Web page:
The problem with IT in the enterprise is that its roots go back to batched processing. Think of a giant soup pot into which you’re always throwing more data. You’re trying to predict what will happen next week based upon what happened last week. Even if you add AI and machine-learning to that soup, it’s still batched processing.

Then wireless carriers came along with real-time processing at scale. This was a huge development, but the carriers had no idea what an application was outside of a cell phone. Then we got embedded systems and automation, and enterprises finally had a thoroughly “stateful” awareness of the world—spatial, temporal, time-series, real-time. But they were still just trying to control things. They weren’t leveraging the inherently valuable information available from the data in these systems.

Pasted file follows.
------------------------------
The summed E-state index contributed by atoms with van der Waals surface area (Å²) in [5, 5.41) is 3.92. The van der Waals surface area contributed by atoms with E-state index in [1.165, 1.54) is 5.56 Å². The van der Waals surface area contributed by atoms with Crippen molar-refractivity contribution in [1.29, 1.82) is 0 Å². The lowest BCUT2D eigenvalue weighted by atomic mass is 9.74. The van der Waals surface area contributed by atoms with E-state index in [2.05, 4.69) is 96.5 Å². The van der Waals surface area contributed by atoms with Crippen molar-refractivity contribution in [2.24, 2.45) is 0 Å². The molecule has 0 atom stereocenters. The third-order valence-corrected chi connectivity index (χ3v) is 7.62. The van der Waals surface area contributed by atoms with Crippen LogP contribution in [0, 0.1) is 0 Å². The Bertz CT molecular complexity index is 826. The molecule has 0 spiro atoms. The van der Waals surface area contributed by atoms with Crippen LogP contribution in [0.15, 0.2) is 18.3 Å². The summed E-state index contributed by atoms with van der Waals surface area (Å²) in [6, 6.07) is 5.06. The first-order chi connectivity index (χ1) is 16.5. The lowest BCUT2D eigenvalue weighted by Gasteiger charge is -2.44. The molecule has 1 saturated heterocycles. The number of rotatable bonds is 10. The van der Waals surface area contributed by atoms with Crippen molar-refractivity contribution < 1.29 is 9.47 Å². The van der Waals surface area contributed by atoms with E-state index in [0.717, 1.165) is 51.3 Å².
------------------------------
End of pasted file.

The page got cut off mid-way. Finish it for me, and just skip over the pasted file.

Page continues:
Squint your eyes and the story looks like this: Once there was enterprise, then there was the enterprise plus web, then there was the enterprise plus web and mobile. Today we have the enterprise plus literally everything—including IoT but not ending there. IoT is simply the latest expansion of this domain, and it will eventually become just another transformational fact of life, much the way mobile has.

There is a huge opportunity at the intersection of these three evolutions: batched, wireless, and embedded. But most, if not all, of the so-called platform players have been unable to bend their experience and evolve their views of the world of software beyond the blinders they are wearing—blinders that trap them inside their supply-side technical development cultures and prevent them from clearly seeing the future.